AoAD2 Practice: Impediment Removal

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Impediment Removal

Whole Team

by Diana Larsen

We fix the problems that slow us down.

Impediments. Blockers. Obstacles, barriers, hindrances, snags, threatening risks (also known as looming future impediments). All words describing issues that can derail team performance. They may be obvious. “The network is down.” They may be subtle. “We misunderstood the customers’ needs and have to start over.” Or, “We’re stuck!”

Some impediments hide in plain sight. Some emerge from a complex situation. Some are the symptom of a larger issue, and some don’t have a single root cause, but are a many-headed hydra. Some are an unstoppable force, such as bad weather, with the weight of culture and tradition behind them. And some, the most precious of all, are in your control and easily resolved.

Regardless of their source, impediments hinder the team and can even bring progress to a full stop. Impediment removal gets the team back up to speed.

Removing impediments is a team responsibility.

Some team members expect people with leadership titles to take on impediment removal, but removing impediments is a team responsibility. Don’t wait for your coach or manager to notice and solve your team’s impediments. Take care of them yourself.

Stand-Up Meetings
Task Planning

Similarly, some teams create impediment or risk boards to keep track of everything that’s in their way. I don’t recommend it. Instead, address impediments as soon as you recognize them. Bring them up in your next stand-up, retrospective, or task planning session, and decide how you’ll overcome each one.

Identifying Impediments

To remove impediments, you must first identify them. Ask questions such as:

  • “What slows us down?”

  • “What do we need that we don’t have yet?”

  • “Where could we make more progress if only...?”

  • “What stopped us or kept us from...?”

  • “What repeatedly contributes to defects time after time?”

  • “What skills do we need that we don’t have yet?”

If your team can’t make progress, but no impediments seem to stand in your way, rely on Willem Larsen’s TRIPE: Tools, Resources, Interactions, Processes, and Environment. [Larsen2021] Add each category to the questions in the preceding list: What Tools slow us down? What Resources slow us down? What Interactions slow us down? And so forth.

Circles and Soup

What should you do about your impediments? Think in terms of “Circles and Soup.” Surrounding each team is a relatively small circle of things they control and a larger circle of things they influence. Beyond that lies the soup: the unchangeable facts of your team’s existence. The soup can neither be changed nor influenced. All you can do is change how your team responds.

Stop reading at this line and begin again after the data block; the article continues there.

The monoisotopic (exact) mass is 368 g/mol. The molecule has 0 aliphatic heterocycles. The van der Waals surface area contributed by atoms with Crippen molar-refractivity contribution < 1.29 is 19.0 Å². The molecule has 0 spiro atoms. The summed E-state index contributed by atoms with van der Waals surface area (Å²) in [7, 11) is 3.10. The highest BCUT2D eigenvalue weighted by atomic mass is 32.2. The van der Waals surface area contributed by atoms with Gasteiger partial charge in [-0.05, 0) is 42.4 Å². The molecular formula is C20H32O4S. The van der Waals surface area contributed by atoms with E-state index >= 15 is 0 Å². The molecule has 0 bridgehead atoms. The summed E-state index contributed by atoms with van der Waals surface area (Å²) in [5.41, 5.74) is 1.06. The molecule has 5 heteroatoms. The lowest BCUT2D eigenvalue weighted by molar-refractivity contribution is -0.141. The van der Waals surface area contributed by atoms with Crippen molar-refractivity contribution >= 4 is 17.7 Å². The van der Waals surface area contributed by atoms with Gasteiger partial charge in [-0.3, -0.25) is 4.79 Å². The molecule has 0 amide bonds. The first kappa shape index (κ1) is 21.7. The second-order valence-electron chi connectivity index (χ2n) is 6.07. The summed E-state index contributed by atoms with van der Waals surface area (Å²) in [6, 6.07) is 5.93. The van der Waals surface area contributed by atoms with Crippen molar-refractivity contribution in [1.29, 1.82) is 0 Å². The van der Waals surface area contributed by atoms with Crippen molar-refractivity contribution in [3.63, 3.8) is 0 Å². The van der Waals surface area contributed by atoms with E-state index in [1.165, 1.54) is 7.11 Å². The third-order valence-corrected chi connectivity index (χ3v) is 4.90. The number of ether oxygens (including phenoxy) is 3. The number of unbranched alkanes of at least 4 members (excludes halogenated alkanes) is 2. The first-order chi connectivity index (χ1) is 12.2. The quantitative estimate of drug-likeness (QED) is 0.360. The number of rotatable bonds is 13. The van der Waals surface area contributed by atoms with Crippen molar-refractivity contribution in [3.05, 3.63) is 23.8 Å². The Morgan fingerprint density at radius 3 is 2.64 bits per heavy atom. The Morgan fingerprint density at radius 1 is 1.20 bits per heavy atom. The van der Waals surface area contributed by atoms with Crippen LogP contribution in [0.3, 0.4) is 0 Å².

The following activity, based on [Larsen2010], uses this idea to help your team decide how to respond to your impediments:

Step one. Use simultaneous brainstorming (see the “Work Simultaneously” section) to identify action items that will improve your team’s ability to get work done. Write each one on a separate sticky note, either physical or virtual.

Step two. Draw three concentric circles on a whiteboard, as shown in the “Circles and Soup” figure. Leave room for sticky notes in each circle.

Step three. Working simultaneously, place the sticky notes into each category, as follows:

  • Team controls. The team can perform this action itself.

  • Team influences. The team can recommend a change or persuade another party to help.

  • The soup. The team has no control and little ability to influence.

A diagram showing three concentric circles. Each has a label on the top and bottom. The innermost circle is labelled “Team Controls” on the top and “Direct Action” on the bottom. The middle circle is labelled “Team Influences” and “Persuasive/Recommending Action.” The outer circle is labelled “The Soup” and “Response Action.”

Figure 1. Circles and soup

Task Planning

Step four. Choose an item from one of the circles, starting with the innermost circle, and create tasks for it. Repeat as necessary.

Always end by asking, “What else can we do to prevent this from getting in our way again?”

Control: Take direct action

During the daily stand-up meeting, a pair of team members reported an obstacle: “We need help. The business rules for this story don’t make sense to us.” Another team member said, “I’ve seen that one before.” After the meeting, a few people familiar with the problem got together to clear up the misunderstanding. They also discussed ways to avoid similar misunderstandings in future.

In a short retrospective before a break, a remote mob programming team discussed a new background noise. It was making it difficult to hear one another. Then, a team member piped up, “That’s my fan! I didn’t realize it was pointed at my microphone.” The team member adjusted the fan and the distracting background noise stopped.

When your team controls the solution to an impediment, take action and fix it.

Influence: Persuade or recommend

At the weekly retrospective meeting, the team listed “unclear business rules” as an ongoing impediment. The team recorded specific examples of when similar issues had happened in the past, and identified “better access to subject matter experts” as the preferred solution. A senior engineer volunteered to take the examples to one of the team’s key stakeholders so they could come up with solutions together.

When your team doesn’t control the solution to an impediment, but your stakeholders do, ask them to help you.


Effective influencing actions depend on understanding your stakeholders. If you chartered your team’s context, you should have a context diagram that shows your stakeholder groups. (See the “Boundaries and Interactions” section.) As a reminder, your team’s stakeholders are everyone who affects or is affected by your team’s work.

To better understand how to influence your stakeholders, create a stakeholder commitment chart, as shown in the “Stakeholder Commitment Chart” figure.1

1The stakeholder commitment chart is adapted from [Beckhard1992].

A table with four columns and three rows. The left-most column doesn’t have a title, but each row contains a person’s name. The remaining columns are labelled, from left to right, “Stop it from happening,” “Let it happen,” “Help it happen,” and “Make it happen.” The first row, “Becky Mimms,” has an “X” in the “Let it happen” column, with an arrow stretching to the right and ending at an “O” in the “Make it happen” column. The second row, “Willian Dacus,” has an “O” in the “Let it happen” column, no arrow, and an “X” in the “Help it happen” column. The third and final row, “Lizette Sherrod,” has an “O” and an “X,” with no arrow, in the “Make it happen” column.